The Capital Time

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The Capital Time

One of Madison, Wisconsin, is called the Capital Times. It’s run by The Capital Times Company, a partnership between Capital Newspapers and Lee Enterprises, which owns The Capital Times (NYSE: LEE). The capital times was a well-known newspaper in the United States of America that had a progressive political bent. It was very popular there. Capital Times used to print paper copies Monday through Saturday, but now they don’t. The newspaper’s print edition stopped being published every day (Monday–Saturday) with the April 26, 2008 edition. In the end, it became a digital-only news organisation while still publishing a tabloid every week. This was given out every week on Wednesday near the Wisconsin state line and in Madison racks.

Years since the start:

They started publishing daily on December 13, 1917, right after the Wisconsin State Journal started publishing. The Capital Times quickly competed with the Wisconsin State Journal. Founder William T. Evjue had worked as managing editor and business manager for a newspaper called the State Journal. They liked Robert La Follette, who Evjue thought was a hero. When La Follette said he didn’t want to fight in World War I, the pro-war State Journal left him. Because of this, Evjue left the State Journal and started The Capital Times, a journal that agreed with his progressive views. Newspaper: “Wisconsin’s Liberal Newspaper” was its motto.

Many people thought that the new newspaper was pro-German because Evjue was a supporter of the anti-war La Follette. As a result, the first issue of ​​The Capital Times was banned from advertising almost right away. To stop people from boycotting, Evjue went around the neighbourhood and sold $1 memberships. When the magazine had more than 10,000 readers in 1919, the advertising boycott was over, and it could start again. There was a Sunday edition for a while, but it started in November 1927. A left-leaning magazine called The Progressive was owned by both the Capital Times and a family called the La Follette’s in the early 1920s.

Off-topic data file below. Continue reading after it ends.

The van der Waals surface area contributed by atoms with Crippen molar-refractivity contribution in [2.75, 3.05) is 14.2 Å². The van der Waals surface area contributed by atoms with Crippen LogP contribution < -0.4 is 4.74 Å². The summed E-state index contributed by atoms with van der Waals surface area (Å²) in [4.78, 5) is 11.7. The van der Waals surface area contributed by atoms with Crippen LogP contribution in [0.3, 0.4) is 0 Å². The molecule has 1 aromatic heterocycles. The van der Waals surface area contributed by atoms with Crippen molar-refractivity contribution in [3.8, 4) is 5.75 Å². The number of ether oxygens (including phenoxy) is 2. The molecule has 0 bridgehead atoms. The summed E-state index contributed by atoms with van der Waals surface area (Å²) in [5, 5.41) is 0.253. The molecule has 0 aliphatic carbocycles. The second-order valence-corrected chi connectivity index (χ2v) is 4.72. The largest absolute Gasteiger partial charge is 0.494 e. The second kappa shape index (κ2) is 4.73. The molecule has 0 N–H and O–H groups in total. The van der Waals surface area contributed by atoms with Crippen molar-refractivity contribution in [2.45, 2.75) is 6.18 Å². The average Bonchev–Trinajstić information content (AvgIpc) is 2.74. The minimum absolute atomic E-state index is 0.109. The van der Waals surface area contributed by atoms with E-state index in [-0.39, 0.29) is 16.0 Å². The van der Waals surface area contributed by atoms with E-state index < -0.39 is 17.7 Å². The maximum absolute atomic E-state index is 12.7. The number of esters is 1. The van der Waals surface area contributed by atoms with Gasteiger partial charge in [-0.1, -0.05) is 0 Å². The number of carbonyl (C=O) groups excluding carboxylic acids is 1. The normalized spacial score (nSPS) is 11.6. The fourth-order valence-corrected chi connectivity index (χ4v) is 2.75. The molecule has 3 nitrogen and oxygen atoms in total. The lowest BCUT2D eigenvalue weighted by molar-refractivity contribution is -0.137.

The Capital Time’s Struggle

When newspapers couldn’t change their old technology until 1948, the Wisconsin State Journal and The Capital Times were fierce rivals. After years of trying to outsmart each other and compete for advertising, the newspapers agreed to merge to keep both of their newspapers alive. A group of people who owned the Wisconsin State Journal and Evjue’s Capital Times Company talked for a long time before coming up with Madison Newspapers (now Capital Newspapers) on November 15, 1948. They were going to handle both newspapers for them under the same company. It started publishing in the mornings instead of the afternoons on February 1, 1949, and it became the partnership’s only newspaper on Sunday. Afternoons and Saturday mornings are still times when the Capital Times comes out, as it always has been.

The Evjue Foundation is a non-profit group that works to help people have better lives.

A few years before, the Evjue Foundation was set up to give small donations to worthy causes. When the founder of the Capital Times Company, William T. Evjue, died in 1970, the Evjue Foundation took over the company’s main assets. The Evjue Foundation now owns a lot of the Capital Times Company because of this gift, worth $13,450 before. Since the foundation was started, it has given more than $70 million to people in need.

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